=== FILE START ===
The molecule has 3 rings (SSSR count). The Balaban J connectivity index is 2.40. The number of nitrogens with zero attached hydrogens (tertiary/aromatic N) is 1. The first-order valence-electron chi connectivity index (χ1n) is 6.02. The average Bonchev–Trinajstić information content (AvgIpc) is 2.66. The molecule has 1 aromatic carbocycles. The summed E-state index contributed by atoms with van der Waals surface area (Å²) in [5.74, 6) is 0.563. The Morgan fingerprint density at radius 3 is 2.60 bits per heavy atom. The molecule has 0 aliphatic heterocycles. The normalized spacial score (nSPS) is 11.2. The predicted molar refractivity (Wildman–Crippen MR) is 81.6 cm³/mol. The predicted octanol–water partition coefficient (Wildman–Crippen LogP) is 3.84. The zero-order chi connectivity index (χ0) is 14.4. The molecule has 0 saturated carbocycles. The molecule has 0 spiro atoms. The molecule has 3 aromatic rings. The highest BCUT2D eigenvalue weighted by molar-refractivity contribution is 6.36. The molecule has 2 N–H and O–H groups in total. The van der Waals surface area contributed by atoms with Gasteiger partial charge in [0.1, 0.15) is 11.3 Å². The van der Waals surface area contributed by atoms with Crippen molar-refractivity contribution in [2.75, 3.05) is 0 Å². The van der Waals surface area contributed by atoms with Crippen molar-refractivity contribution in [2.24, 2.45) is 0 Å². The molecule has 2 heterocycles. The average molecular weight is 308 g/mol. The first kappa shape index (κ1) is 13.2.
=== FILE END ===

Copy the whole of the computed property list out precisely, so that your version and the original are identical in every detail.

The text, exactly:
The molecule has 3 rings (SSSR count). The Balaban J connectivity index is 2.40. The number of nitrogens with zero attached hydrogens (tertiary/aromatic N) is 1. The first-order valence-electron chi connectivity index (χ1n) is 6.02. The average Bonchev–Trinajstić information content (AvgIpc) is 2.66. The molecule has 1 aromatic carbocycles. The summed E-state index contributed by atoms with van der Waals surface area (Å²) in [5.74, 6) is 0.563. The Morgan fingerprint density at radius 3 is 2.60 bits per heavy atom. The molecule has 0 aliphatic heterocycles. The normalized spacial score (nSPS) is 11.2. The predicted molar refractivity (Wildman–Crippen MR) is 81.6 cm³/mol. The predicted octanol–water partition coefficient (Wildman–Crippen LogP) is 3.84. The zero-order chi connectivity index (χ0) is 14.4. The molecule has 0 saturated carbocycles. The molecule has 0 spiro atoms. The molecule has 3 aromatic rings. The highest BCUT2D eigenvalue weighted by molar-refractivity contribution is 6.36. The molecule has 2 N–H and O–H groups in total. The van der Waals surface area contributed by atoms with Gasteiger partial charge in [0.1, 0.15) is 11.3 Å². The van der Waals surface area contributed by atoms with Crippen molar-refractivity contribution in [2.75, 3.05) is 0 Å². The van der Waals surface area contributed by atoms with Crippen molar-refractivity contribution in [2.24, 2.45) is 0 Å². The molecule has 2 heterocycles. The average molecular weight is 308 g/mol. The first kappa shape index (κ1) is 13.2.